I stood and walked over to the long windows, looking down at the street below. Trenton had found out what I was up to, raced to the airport, and begged me to stay. If I was the one on the other side of the security ropes, would I forgive him? Thinking about him feeling rejected and alone on his drive home made tears sting my eyes. As I stood in the perfect place owned by the perfect man, I wrapped his sheets tighter around me and let the tears fall, wishing for the struggling tattoo artist I’d left behind.

I had spent my childhood craving my first day of freedom. Almost every day for the better part of eighteen years, wishes were spent on tomorrow. But for the first time in my life, I wished that I could go back in time.


“No. I’m really not,” I said, rolling a piece of my Marinated Steak Salad around on my plate.

“No, I do,” I said, acutely aware of my facial expressions and every movement I made. It was exhausting trying to prove I wasn’t pouting. T.J. didn’t get home until after eight thirty, and he didn’t text or call the entire time. Not even when he was on his way home.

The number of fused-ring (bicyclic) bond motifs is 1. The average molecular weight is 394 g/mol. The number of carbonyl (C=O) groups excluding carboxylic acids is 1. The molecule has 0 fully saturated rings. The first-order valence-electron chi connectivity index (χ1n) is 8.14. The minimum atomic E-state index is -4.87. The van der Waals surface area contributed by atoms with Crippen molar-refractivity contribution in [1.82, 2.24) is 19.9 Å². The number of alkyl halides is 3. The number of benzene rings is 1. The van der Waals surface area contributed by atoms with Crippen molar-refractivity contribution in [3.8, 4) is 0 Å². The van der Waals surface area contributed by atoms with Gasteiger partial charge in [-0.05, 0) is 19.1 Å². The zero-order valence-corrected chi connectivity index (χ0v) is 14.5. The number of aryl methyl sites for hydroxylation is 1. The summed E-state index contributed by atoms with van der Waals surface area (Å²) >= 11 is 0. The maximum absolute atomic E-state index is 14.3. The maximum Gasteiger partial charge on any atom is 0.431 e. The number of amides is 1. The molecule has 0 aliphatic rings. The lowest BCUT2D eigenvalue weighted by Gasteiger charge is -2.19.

“Want to try some of my fish?” He was within two bites of finishing his Alaskan Sea Bass, but pushed his plate forward. I shook my head. Everything smelled wonderful, but I just didn’t feel like eating, and it had nothing to do with T.J.

We were at a corner table, against the far wall of T.J.’s favorite neighborhood restaurant, Brooklyn Girl. The gray walls and simple but modern décor looked a lot like his apartment. Clean, everything in its place, and yet inviting.

T.J. sighed and sat back against his chair. “This isn’t going how I wanted at all.” He leaned forward, putting his elbows on the table. “I work fifty hours a week, Camille. I just don’t have time for . . .”

“Me,” I said finishing the cringeworthy sentence for him.

“Anything. I barely see my family. I talk to you more than I do them.”